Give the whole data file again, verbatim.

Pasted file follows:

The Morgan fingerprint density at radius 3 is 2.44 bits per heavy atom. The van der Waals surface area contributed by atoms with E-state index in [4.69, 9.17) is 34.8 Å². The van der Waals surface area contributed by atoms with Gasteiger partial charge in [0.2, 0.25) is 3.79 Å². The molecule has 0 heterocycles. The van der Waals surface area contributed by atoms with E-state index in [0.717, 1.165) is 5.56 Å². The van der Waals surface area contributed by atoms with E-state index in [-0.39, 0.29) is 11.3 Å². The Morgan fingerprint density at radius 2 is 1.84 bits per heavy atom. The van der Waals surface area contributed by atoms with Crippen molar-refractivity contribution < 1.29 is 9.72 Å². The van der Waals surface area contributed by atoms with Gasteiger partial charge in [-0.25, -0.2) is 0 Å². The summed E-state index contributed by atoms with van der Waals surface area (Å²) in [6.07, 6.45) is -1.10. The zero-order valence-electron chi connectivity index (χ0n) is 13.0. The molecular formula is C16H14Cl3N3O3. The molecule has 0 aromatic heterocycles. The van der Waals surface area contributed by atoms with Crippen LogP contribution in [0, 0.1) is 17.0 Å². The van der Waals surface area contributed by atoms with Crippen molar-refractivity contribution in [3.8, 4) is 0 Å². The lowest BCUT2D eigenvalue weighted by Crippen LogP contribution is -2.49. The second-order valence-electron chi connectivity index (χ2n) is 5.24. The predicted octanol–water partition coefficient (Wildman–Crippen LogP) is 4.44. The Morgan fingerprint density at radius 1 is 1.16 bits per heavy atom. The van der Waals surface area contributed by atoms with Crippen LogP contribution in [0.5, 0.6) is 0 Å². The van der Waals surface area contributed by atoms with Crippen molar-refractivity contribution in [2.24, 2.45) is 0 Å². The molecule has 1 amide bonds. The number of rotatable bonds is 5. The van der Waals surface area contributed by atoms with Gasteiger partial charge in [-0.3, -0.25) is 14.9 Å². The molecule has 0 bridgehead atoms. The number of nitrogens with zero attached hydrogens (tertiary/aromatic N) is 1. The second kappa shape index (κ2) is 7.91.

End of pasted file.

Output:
The Morgan fingerprint density at radius 3 is 2.44 bits per heavy atom. The van der Waals surface area contributed by atoms with E-state index in [4.69, 9.17) is 34.8 Å². The van der Waals surface area contributed by atoms with Gasteiger partial charge in [0.2, 0.25) is 3.79 Å². The molecule has 0 heterocycles. The van der Waals surface area contributed by atoms with E-state index in [0.717, 1.165) is 5.56 Å². The van der Waals surface area contributed by atoms with E-state index in [-0.39, 0.29) is 11.3 Å². The Morgan fingerprint density at radius 2 is 1.84 bits per heavy atom. The van der Waals surface area contributed by atoms with Crippen molar-refractivity contribution < 1.29 is 9.72 Å². The van der Waals surface area contributed by atoms with Gasteiger partial charge in [-0.25, -0.2) is 0 Å². The summed E-state index contributed by atoms with van der Waals surface area (Å²) in [6.07, 6.45) is -1.10. The zero-order valence-electron chi connectivity index (χ0n) is 13.0. The molecular formula is C16H14Cl3N3O3. The molecule has 0 aromatic heterocycles. The van der Waals surface area contributed by atoms with Crippen LogP contribution in [0, 0.1) is 17.0 Å². The van der Waals surface area contributed by atoms with Crippen molar-refractivity contribution in [3.8, 4) is 0 Å². The lowest BCUT2D eigenvalue weighted by Crippen LogP contribution is -2.49. The second-order valence-electron chi connectivity index (χ2n) is 5.24. The predicted octanol–water partition coefficient (Wildman–Crippen LogP) is 4.44. The Morgan fingerprint density at radius 1 is 1.16 bits per heavy atom. The van der Waals surface area contributed by atoms with Crippen LogP contribution in [0.5, 0.6) is 0 Å². The van der Waals surface area contributed by atoms with Crippen molar-refractivity contribution in [2.24, 2.45) is 0 Å². The molecule has 1 amide bonds. The number of rotatable bonds is 5. The van der Waals surface area contributed by atoms with Gasteiger partial charge in [-0.3, -0.25) is 14.9 Å². The molecule has 0 bridgehead atoms. The number of nitrogens with zero attached hydrogens (tertiary/aromatic N) is 1. The second kappa shape index (κ2) is 7.91.